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Key highlights from the CAA Weekly Table
- Global economy: Signs of an uptick in the global capex cycle bode well for export-oriented Asian economies while deflationary pressures continue to ease.
- Global geopolitics: Claimant countries are entrenching their military positions in the East and South China Sea even as US-China tensions rise.
- Asian economies: The cyclical recovery currently underway in China is coming at the expense of long-term stability. India’s cash crunch has dampened economic activity, putting pressure on fiscal and monetary policy to shore up growth. In Singapore, stronger export growth could offset the lacklustre domestic economy in the coming year.
- Asian politics: President Jokowi has skilfully prevented his rivals’ efforts to exploit Islamic extremism to undermine him. In the Philippines, President Duterte remains highly popular as his predecessors did in the early stage of their terms but this can change quickly.
US-China relations enter a more dangerous phase
- China carried out a brilliant manoeuvre by boldly seizing a US naval vessel from under the nose of the US then swiftly agreeing to return the vessel to the US, albeit on its own terms.
- The US does not take lightly to being humiliated and is likely to respond with stepped up surveillance activities in the region.
- While some countries like Malaysia and the Philippines may continue to edge closer to China, other Asian powers who have differences with China such as Japan, South Korea, India and Vietnam are more likely to seek ways of containing a rising Chinese threat than cave in to China. One obvious way is enhanced security ties with the US.
- China is likely to step up measures to gain more influence in East Asia by rewarding those countries who cooperate with China such as Malaysia and the Philippines, while penalizing those nations who have been wary of them such as Singapore. The situation will remain volatile and there are likely to be more incidents from time to time as China tests the US and carefully pushes the envelope further.
Five drivers of the global environment for Asia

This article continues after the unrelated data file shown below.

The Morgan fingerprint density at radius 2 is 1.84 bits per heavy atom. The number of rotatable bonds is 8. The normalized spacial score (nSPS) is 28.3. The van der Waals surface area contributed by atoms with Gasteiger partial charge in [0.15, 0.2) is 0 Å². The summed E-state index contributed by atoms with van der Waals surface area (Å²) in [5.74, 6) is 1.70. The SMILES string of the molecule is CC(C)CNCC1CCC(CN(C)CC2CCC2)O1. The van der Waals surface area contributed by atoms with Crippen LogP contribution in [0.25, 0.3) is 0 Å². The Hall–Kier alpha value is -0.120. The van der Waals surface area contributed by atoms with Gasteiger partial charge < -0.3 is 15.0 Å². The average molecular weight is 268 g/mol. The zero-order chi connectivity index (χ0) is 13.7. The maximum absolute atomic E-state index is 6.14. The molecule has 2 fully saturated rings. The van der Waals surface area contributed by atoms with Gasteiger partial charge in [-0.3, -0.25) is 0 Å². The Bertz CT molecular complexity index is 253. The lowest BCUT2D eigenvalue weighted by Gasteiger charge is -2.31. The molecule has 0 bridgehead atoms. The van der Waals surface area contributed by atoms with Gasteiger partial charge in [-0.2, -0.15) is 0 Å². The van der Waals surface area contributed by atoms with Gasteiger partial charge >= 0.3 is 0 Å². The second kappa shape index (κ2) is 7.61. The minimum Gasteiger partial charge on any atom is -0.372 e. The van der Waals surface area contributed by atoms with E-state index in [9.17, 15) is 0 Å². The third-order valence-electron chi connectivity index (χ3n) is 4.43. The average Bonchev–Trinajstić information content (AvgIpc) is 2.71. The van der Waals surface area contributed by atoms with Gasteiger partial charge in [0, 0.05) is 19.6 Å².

- The world in which Asian economies operate will be shaped by five key themes: Stronger global growth, higher import intensity, improved inflationary expectations, more financial turbulence and heightened political stresses.
- Our best guess is that while many unpleasant things could happen, the worst risks can be contained.
- We analyse the implications of these global drivers and domestic forces on Asia.
Key highlights from the CAA Weekly Table
- Global economy: The US economy is strengthening smartly but the Fed could be caught behind the curve and be forced to hike rates faster than expected. This will cause abrupt capital outflows from Asian emerging markets, resulting in destabilising swings in currencies.
- Asian economies: Intensifying inflationary pressures in China will have spillovers into the world economy; Singapore could be the potential beneficiary of a export-led cyclical upturn even though structural issues still need to be resolved.
- US-China relations are at risk, as President-elect Trump lashed out at China again, questioning the need for the US to recognise the “One China” policy. This could stretch China’s initial even-handed approach to the US and compel it to consolidate its clout in East Asia further.
Rising import intensity sets global economy up for a better 2017
- The stop-start nature of the recovery in the global economy has resulted in desultory growth in world trade. However, as major economies embark on more resilient growth trajectories, import demand has embarked on an incipient turnaround.
- There are two reasons why we think this nascent upturn can be sustained. First, core capital goods orders are gradually gaining momentum and should garner pace as the US economy strengthens further. Second, US new orders for computer and electronic parts – a lead indicator for Asian manufactured exports – picking up pace after a number of months of deceleration.
- If this upturn in import growth persists, a corresponding increase in demand for Asian exports could provide an upside surprise to expectations for growth, especially in places like Singapore, Malaysia, Thailand, South Korea and Taiwan.
Myanmar: Rising challenges but limited capacity to respond
- Barely eight months after taking power, ASSK’s government is facing growing challenges on both political and economic fronts. These challenges reflect deeply entrenched weaknesses in the system which cannot be easily resolved.
- On the economic front, the lack of specific details in policymaking has resulted in businessmen delaying long-term investment decisions while inflation is also rising. Political and social challenges have also grown – the plight of the Rohingya Muslims has drawn international scrutiny and compromised Myanmar’s relations with its ASEAN neighbours while sullying ASSK’s reputation for upholding human rights and democracy.
- ASSK needs to a more effective economic policy framework to buttress confidence while cutting a deal with the still all-powerful military to smooth out security issues.